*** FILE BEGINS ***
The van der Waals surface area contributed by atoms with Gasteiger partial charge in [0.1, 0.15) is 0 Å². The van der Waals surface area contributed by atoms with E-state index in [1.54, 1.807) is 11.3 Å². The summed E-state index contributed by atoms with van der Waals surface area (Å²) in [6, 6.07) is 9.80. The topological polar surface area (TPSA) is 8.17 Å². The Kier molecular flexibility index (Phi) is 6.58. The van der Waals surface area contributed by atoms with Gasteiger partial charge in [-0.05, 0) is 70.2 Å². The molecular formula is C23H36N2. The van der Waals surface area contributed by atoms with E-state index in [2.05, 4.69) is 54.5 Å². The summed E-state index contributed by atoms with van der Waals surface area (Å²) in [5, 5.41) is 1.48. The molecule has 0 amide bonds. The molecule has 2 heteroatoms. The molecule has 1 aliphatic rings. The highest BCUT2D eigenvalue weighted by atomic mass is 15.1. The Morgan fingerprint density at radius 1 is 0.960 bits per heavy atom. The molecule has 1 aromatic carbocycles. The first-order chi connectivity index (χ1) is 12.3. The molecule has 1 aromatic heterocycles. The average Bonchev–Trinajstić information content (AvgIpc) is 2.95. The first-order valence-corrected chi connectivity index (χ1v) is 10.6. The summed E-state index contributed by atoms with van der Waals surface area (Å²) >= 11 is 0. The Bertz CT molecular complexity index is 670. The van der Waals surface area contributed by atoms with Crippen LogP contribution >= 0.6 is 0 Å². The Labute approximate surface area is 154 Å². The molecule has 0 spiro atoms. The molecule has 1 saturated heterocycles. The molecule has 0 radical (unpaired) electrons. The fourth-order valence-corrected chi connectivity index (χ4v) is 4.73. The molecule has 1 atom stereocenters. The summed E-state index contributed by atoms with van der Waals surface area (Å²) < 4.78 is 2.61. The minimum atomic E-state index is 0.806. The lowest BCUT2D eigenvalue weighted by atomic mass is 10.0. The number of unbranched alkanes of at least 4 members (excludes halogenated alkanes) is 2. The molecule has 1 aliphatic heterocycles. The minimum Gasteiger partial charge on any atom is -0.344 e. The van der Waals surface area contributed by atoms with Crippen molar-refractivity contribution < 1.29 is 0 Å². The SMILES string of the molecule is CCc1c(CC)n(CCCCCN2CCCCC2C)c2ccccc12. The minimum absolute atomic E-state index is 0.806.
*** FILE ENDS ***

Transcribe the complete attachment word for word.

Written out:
The van der Waals surface area contributed by atoms with Gasteiger partial charge in [0.1, 0.15) is 0 Å². The van der Waals surface area contributed by atoms with E-state index in [1.54, 1.807) is 11.3 Å². The summed E-state index contributed by atoms with van der Waals surface area (Å²) in [6, 6.07) is 9.80. The topological polar surface area (TPSA) is 8.17 Å². The Kier molecular flexibility index (Phi) is 6.58. The van der Waals surface area contributed by atoms with Gasteiger partial charge in [-0.05, 0) is 70.2 Å². The molecular formula is C23H36N2. The van der Waals surface area contributed by atoms with E-state index in [2.05, 4.69) is 54.5 Å². The summed E-state index contributed by atoms with van der Waals surface area (Å²) in [5, 5.41) is 1.48. The molecule has 0 amide bonds. The molecule has 2 heteroatoms. The molecule has 1 aliphatic rings. The highest BCUT2D eigenvalue weighted by atomic mass is 15.1. The Morgan fingerprint density at radius 1 is 0.960 bits per heavy atom. The molecule has 1 aromatic carbocycles. The first-order chi connectivity index (χ1) is 12.3. The molecule has 1 aromatic heterocycles. The average Bonchev–Trinajstić information content (AvgIpc) is 2.95. The first-order valence-corrected chi connectivity index (χ1v) is 10.6. The summed E-state index contributed by atoms with van der Waals surface area (Å²) >= 11 is 0. The Bertz CT molecular complexity index is 670. The van der Waals surface area contributed by atoms with Crippen LogP contribution >= 0.6 is 0 Å². The Labute approximate surface area is 154 Å². The molecule has 0 spiro atoms. The molecule has 1 saturated heterocycles. The molecule has 0 radical (unpaired) electrons. The fourth-order valence-corrected chi connectivity index (χ4v) is 4.73. The molecule has 1 atom stereocenters. The summed E-state index contributed by atoms with van der Waals surface area (Å²) < 4.78 is 2.61. The minimum atomic E-state index is 0.806. The lowest BCUT2D eigenvalue weighted by atomic mass is 10.0. The number of unbranched alkanes of at least 4 members (excludes halogenated alkanes) is 2. The molecule has 1 aliphatic heterocycles. The minimum Gasteiger partial charge on any atom is -0.344 e. The van der Waals surface area contributed by atoms with Crippen molar-refractivity contribution < 1.29 is 0 Å². The SMILES string of the molecule is CCc1c(CC)n(CCCCCN2CCCCC2C)c2ccccc12. The minimum absolute atomic E-state index is 0.806.